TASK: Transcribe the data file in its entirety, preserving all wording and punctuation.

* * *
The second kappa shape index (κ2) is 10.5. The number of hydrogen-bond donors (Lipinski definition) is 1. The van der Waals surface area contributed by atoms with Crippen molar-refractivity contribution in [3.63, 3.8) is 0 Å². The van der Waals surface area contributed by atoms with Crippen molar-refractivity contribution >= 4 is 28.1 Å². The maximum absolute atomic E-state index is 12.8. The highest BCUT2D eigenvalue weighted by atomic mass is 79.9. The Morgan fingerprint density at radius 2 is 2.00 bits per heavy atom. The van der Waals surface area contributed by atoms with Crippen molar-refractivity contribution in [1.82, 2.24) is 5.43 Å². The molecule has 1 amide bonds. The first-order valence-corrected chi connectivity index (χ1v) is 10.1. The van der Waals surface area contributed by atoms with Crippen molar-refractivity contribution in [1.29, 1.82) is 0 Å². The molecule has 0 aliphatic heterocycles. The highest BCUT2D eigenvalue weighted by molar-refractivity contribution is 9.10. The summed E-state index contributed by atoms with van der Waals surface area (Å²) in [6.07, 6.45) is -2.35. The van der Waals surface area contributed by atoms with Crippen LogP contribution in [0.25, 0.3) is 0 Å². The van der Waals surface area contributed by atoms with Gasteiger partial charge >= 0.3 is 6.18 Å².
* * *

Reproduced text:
The second kappa shape index (κ2) is 10.5. The number of hydrogen-bond donors (Lipinski definition) is 1. The van der Waals surface area contributed by atoms with Crippen molar-refractivity contribution in [3.63, 3.8) is 0 Å². The van der Waals surface area contributed by atoms with Crippen molar-refractivity contribution >= 4 is 28.1 Å². The maximum absolute atomic E-state index is 12.8. The highest BCUT2D eigenvalue weighted by atomic mass is 79.9. The Morgan fingerprint density at radius 2 is 2.00 bits per heavy atom. The van der Waals surface area contributed by atoms with Crippen molar-refractivity contribution in [1.82, 2.24) is 5.43 Å². The molecule has 1 amide bonds. The first-order valence-corrected chi connectivity index (χ1v) is 10.1. The van der Waals surface area contributed by atoms with Crippen molar-refractivity contribution in [1.29, 1.82) is 0 Å². The molecule has 0 aliphatic heterocycles. The highest BCUT2D eigenvalue weighted by molar-refractivity contribution is 9.10. The summed E-state index contributed by atoms with van der Waals surface area (Å²) in [6.07, 6.45) is -2.35. The van der Waals surface area contributed by atoms with Crippen LogP contribution in [0.25, 0.3) is 0 Å². The van der Waals surface area contributed by atoms with Gasteiger partial charge >= 0.3 is 6.18 Å².